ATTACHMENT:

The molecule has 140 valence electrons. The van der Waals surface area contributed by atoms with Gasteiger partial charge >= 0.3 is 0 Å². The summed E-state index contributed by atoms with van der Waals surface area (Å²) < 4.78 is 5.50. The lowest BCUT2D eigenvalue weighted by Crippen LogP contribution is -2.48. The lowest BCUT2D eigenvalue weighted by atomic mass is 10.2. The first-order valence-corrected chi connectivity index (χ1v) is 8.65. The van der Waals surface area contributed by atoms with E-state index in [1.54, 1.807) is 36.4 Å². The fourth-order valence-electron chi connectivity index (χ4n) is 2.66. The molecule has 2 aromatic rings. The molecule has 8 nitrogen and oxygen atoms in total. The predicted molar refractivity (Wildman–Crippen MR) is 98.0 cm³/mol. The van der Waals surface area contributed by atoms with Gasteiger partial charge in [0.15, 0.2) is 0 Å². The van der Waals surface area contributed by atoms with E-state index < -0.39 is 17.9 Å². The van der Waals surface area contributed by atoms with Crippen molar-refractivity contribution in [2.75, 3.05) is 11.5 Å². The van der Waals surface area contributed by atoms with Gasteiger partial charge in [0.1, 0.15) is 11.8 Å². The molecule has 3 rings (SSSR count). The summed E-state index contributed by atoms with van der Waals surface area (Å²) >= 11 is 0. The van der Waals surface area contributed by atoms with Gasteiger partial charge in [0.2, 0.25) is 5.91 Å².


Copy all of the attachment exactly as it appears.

The molecule has 140 valence electrons. The van der Waals surface area contributed by atoms with Gasteiger partial charge >= 0.3 is 0 Å². The summed E-state index contributed by atoms with van der Waals surface area (Å²) < 4.78 is 5.50. The lowest BCUT2D eigenvalue weighted by Crippen LogP contribution is -2.48. The lowest BCUT2D eigenvalue weighted by atomic mass is 10.2. The first-order valence-corrected chi connectivity index (χ1v) is 8.65. The van der Waals surface area contributed by atoms with E-state index in [1.54, 1.807) is 36.4 Å². The fourth-order valence-electron chi connectivity index (χ4n) is 2.66. The molecule has 2 aromatic rings. The molecule has 8 nitrogen and oxygen atoms in total. The predicted molar refractivity (Wildman–Crippen MR) is 98.0 cm³/mol. The van der Waals surface area contributed by atoms with Gasteiger partial charge in [0.15, 0.2) is 0 Å². The van der Waals surface area contributed by atoms with E-state index < -0.39 is 17.9 Å². The van der Waals surface area contributed by atoms with Crippen molar-refractivity contribution in [2.75, 3.05) is 11.5 Å². The van der Waals surface area contributed by atoms with Gasteiger partial charge in [0.1, 0.15) is 11.8 Å². The molecule has 3 rings (SSSR count). The summed E-state index contributed by atoms with van der Waals surface area (Å²) >= 11 is 0. The van der Waals surface area contributed by atoms with Gasteiger partial charge in [0.2, 0.25) is 5.91 Å².